Gaming Guide for GMs and Players
The following is
a compilation of the basics and pieces of advice that have been floating
around for online GMs, players,
and coordinators. Thanks to everyone who contributed
to and reviewed the document!
Please send comments
to email@example.com .
Last updated 12/09/2010.
A detailed update
history can be found below.
Table of Contents
Finding and registering for games
A number of Yahoo!(R) Groups
( www.yahoogroups.com ) exist to organize online RPGA and other living-style games. Most of the groups specialize in specific campaigns (though they are not necessarily sponsored by the respective campaign staff) The major ones are:
OnlineGameDay (OGD no longer sponsors its own conventions and game days, but does allow individuals to post to organize individual games.)
- Legends of the Shinig Jewel: lsjonline
- Living Arcanis: ArcanisOnline (Individual games are organized here as well as the annual Arcanis Online convention, usually held in the fall.)
- Living Greyhawk: LG_Europe_Online lists games specifically for European timezones, and OGD has been hosting a lot of people organizing LG games.
- Living Kingdoms of Kalamar: KalamarOnline
One way to register for games
(either as a player or a judge) is go to the Polls section of the respective
Yahoo!(R) group. The con coordinators usually set up polls for each game,
specifying the times they are running. You then "vote" for the session
in which you'd like to play. Paying for the games is done after you've
played and varies according to the game organizer.
- Games set up by individuals
sometimes have polls and sometimes don't. If they don't, signing up for those is usually done by responding
to the individual organizing it, either by posting a reply or contacting
the individually directly, as the post directs.
- Some online conventions use Warhorn for scheduling. Follow the directions of the convention organizer.
Setting up to play
The tools used for online games are agreed-to beforehand by the GM and players. AIM chatrooms with Google spreadsheets for maps have been very popular for their ubiquity and low cost of entry, but a number of other tools have also been popular. For example, many Living Greyhawk players used OpenRPG, and MapTool is popular for Living Forgotten Realms and D&D 4e. Just be sure to ask (if you're a player) and decide (if you're a GM) what tools to use well before gametime, as people will invariably not have a tool installed, or the GM will need to prep maps.
- Online games usually take about 50% longer than face-to-face games. As a general rule of thumb, plan six hours for a regular 1-round module. If you're splitting the game over two nights, that's three hours a night. If you're playing all in one shot, plan 6 1/2 or 7 hours, since you'll want a break about halfway through. Note that this can vary both with the tool you're using, and the module itself. An average module without an excessive number of combat encounters will take approximately 6 hours on AIM; more combat will probably take longer. The same module will run in 4 hours using MapTool and Skype.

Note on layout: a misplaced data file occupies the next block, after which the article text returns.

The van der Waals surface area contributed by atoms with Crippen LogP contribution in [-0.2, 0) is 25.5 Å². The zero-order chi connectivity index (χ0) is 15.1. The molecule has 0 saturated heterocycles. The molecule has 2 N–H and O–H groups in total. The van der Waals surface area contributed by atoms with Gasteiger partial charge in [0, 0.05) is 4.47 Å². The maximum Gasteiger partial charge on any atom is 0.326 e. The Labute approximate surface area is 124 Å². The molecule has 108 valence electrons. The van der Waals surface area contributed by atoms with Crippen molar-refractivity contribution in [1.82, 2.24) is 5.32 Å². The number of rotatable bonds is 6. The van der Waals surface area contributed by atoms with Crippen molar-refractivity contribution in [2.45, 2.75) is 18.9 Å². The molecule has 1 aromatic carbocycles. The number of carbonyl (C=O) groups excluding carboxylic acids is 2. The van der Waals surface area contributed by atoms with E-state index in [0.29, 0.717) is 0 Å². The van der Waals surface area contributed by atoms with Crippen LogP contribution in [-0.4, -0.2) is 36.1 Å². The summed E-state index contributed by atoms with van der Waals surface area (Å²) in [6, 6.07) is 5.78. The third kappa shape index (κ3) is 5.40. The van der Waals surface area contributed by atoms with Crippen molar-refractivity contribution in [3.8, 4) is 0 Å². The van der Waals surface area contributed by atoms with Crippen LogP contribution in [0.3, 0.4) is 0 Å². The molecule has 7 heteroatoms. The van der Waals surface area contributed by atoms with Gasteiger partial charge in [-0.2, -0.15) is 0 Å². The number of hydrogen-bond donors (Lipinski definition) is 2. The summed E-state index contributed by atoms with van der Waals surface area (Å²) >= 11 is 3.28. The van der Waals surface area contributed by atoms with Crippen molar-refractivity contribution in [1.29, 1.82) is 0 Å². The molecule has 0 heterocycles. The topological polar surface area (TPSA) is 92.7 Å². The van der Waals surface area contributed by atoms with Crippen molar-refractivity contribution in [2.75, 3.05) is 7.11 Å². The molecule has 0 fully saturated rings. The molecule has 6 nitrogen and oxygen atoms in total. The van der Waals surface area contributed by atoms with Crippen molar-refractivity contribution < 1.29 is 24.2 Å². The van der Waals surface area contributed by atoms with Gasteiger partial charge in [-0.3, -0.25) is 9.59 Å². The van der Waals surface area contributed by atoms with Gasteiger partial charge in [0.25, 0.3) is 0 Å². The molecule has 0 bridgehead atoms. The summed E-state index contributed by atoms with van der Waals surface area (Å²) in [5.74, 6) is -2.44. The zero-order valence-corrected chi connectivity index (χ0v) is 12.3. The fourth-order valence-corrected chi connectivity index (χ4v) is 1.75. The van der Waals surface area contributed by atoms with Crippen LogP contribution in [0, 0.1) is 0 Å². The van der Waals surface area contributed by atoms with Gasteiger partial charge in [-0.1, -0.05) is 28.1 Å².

- What kind of encounter maps are used depends on the application you're using to play (AIM or OpenRPG, for example), how the GM prefers to run online encounters / online combats, and sometimes on the encounter itself. (My personal preference, for example, is to run small or cinematic combats without a map. For bigger or more precise combats I use a grid much like one you can produce with an Excel spreadsheet. So, a typical PC move might be: I move from A5 to C5, and whack the bad guy in D6, flanking with Hunter (who happens to be in E7).)
Make sure your environment
is comfortable - that you have drinks and snacks if you want them; that
you have room to type; paper and pencil for notes; and most of all, nothing
that's going to pull your attention away from the game and your players
- and have this all done at least 15 minutes before the start of the game.
a screen name just for GMing (if you're using AIM)- then *don't* give it out! Make it clear
to those who do know it that you won't reply to IMs during a game, unless
they're really important.
Ask for at least Player name
and RPGA number (if appropriate), and PC names at the beginning of the session. This is also the
time to gather any other PC information you'll need and put it somewhere - on
paper or in a file - in a form you find easily usable.
It's usually a good
idea to ask for physical descriptions as well. The easiest way to
do these is to have people put that information (or a link to a URL) in
their AIM Info, but they can also describe themselves in the main window.
At any rate, they may wish to amend their standard description if they're
wearing something unusual, or behaving in a particular way (angry, sad,
At this point, match
up PC names, player names, and screen names. Since not everyone's PC name
matches their screen name, having the correlation and using the PC name
keeps the feel of the game.